Toddler Brain Development

It’s time for another child brain development blog! Today we'll cover preschool-age children, or those 3-5 years of age. If you are new to this series, check out our other posts on infants and toddlers. If you’ve been following along, you are probably tired of hearing this, but:

What are the best things we can do for our children’s brain development?

Read, sing, and talk to them!

Where’s a great place to get help with that?

The library!

I probably sound like a broken record, but here at the library we have a great program called Story Time where our fantastic storytellers do all three of our favorite activities with your children: read, sing, and talk. They also get your children moving and interacting, which is great for their social development.

During the school year we have a special Story Time for preschoolers in the Story Room, which looks like a castle and has a special child-sized entrance. Children are locked in for their safety and get some time with other children without their parents. During the summer we instead have Story Time on the lawn and at various parks around Provo, so they can get some fresh air.

As you might expect from the name, our Preschool Play time is specifically geared towards children this age. We bring out different age-appropriate toys from dress up clothes to wooden trucks for your children to play with. We also have puzzles available all day long which are a great resource for stimulating child brain development at this age.

For library resources you can use at home, look for books with repetition and rhyming, which is beneficial for your child’s language development. As you read, ask open ended and who/what/where/why questions to stimulate your child’s engagement with the books. Here are some classic options:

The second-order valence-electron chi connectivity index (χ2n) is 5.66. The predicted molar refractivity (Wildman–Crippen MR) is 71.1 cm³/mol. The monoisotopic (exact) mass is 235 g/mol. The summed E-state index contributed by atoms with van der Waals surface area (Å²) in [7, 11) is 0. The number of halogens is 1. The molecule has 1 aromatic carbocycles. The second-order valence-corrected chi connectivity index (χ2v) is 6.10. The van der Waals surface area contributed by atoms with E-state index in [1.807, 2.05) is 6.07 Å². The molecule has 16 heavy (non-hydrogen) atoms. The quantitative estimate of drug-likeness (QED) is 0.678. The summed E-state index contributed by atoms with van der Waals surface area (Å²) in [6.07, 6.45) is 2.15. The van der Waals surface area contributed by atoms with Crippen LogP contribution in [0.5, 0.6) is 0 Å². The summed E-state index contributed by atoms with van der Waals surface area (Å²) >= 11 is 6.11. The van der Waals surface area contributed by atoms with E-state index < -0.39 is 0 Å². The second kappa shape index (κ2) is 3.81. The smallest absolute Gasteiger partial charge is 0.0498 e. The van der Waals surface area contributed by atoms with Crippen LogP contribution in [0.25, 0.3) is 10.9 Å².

9.16 Brown Bear Brown BearBROWN BEAR, BROWN BEAR, WHAT DO YOU SEE?
By Bill Martin
(1983)

This children’s classic is beautifully illustrated and filled with rhyming. 

 

9.16 Hop on PopHOP ON POP
By Dr. Seuss
(1987)

Dr. Seuss is one of the most recognizable children’s book authors for a reason! His repetitive rhymes are a great way to get your child learning and reading at a higher level. 

 

9.16 The Giving TreeTHE GIVING TREE
By Shel Silverstein
(1964)

All of Shel Silverstein’s poetry books are whacky and fun – which is just what kids love! Along the way, they are interacting with valuable literary elements to help them learn, too. 

 

You can also check out our Discovery Kits (the full size ones, now), which include books, toys, and activities to explore a specific topic. Some great ones are Shapes, which has great puzzles; Multicultural, which has memory matching; and All About Me, which teaches children to recognize emotions.

For more information on how to help with your preschooler’s brain development, see the book below. If you have older children, be sure to follow along with the blog for upcoming brain development posts! 

9.16 The Whole Brain ChildTHE WHOLE-BRAIN CHILD
By Daniel Siegel
(2011)

This book offers much more than I can say on the topic of child brain development and how to guide them in their growth.

 

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